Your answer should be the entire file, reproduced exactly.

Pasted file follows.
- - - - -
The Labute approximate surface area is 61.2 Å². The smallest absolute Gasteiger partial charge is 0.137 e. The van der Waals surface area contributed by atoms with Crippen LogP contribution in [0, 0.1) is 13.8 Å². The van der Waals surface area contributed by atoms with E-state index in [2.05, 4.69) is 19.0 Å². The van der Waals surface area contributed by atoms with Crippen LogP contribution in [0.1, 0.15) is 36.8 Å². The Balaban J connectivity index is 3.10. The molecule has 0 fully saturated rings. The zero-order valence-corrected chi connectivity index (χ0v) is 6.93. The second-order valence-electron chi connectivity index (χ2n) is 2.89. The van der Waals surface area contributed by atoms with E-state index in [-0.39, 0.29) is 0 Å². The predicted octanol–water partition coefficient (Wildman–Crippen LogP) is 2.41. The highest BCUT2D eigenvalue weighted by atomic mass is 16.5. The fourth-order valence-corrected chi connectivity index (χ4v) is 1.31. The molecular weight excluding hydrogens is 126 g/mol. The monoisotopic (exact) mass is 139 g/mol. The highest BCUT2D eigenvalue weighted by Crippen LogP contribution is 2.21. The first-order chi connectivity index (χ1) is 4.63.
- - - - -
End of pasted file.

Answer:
The Labute approximate surface area is 61.2 Å². The smallest absolute Gasteiger partial charge is 0.137 e. The van der Waals surface area contributed by atoms with Crippen LogP contribution in [0, 0.1) is 13.8 Å². The van der Waals surface area contributed by atoms with E-state index in [2.05, 4.69) is 19.0 Å². The van der Waals surface area contributed by atoms with Crippen LogP contribution in [0.1, 0.15) is 36.8 Å². The Balaban J connectivity index is 3.10. The molecule has 0 fully saturated rings. The zero-order valence-corrected chi connectivity index (χ0v) is 6.93. The second-order valence-electron chi connectivity index (χ2n) is 2.89. The van der Waals surface area contributed by atoms with E-state index in [-0.39, 0.29) is 0 Å². The predicted octanol–water partition coefficient (Wildman–Crippen LogP) is 2.41. The highest BCUT2D eigenvalue weighted by atomic mass is 16.5. The fourth-order valence-corrected chi connectivity index (χ4v) is 1.31. The molecular weight excluding hydrogens is 126 g/mol. The monoisotopic (exact) mass is 139 g/mol. The highest BCUT2D eigenvalue weighted by Crippen LogP contribution is 2.21. The first-order chi connectivity index (χ1) is 4.63.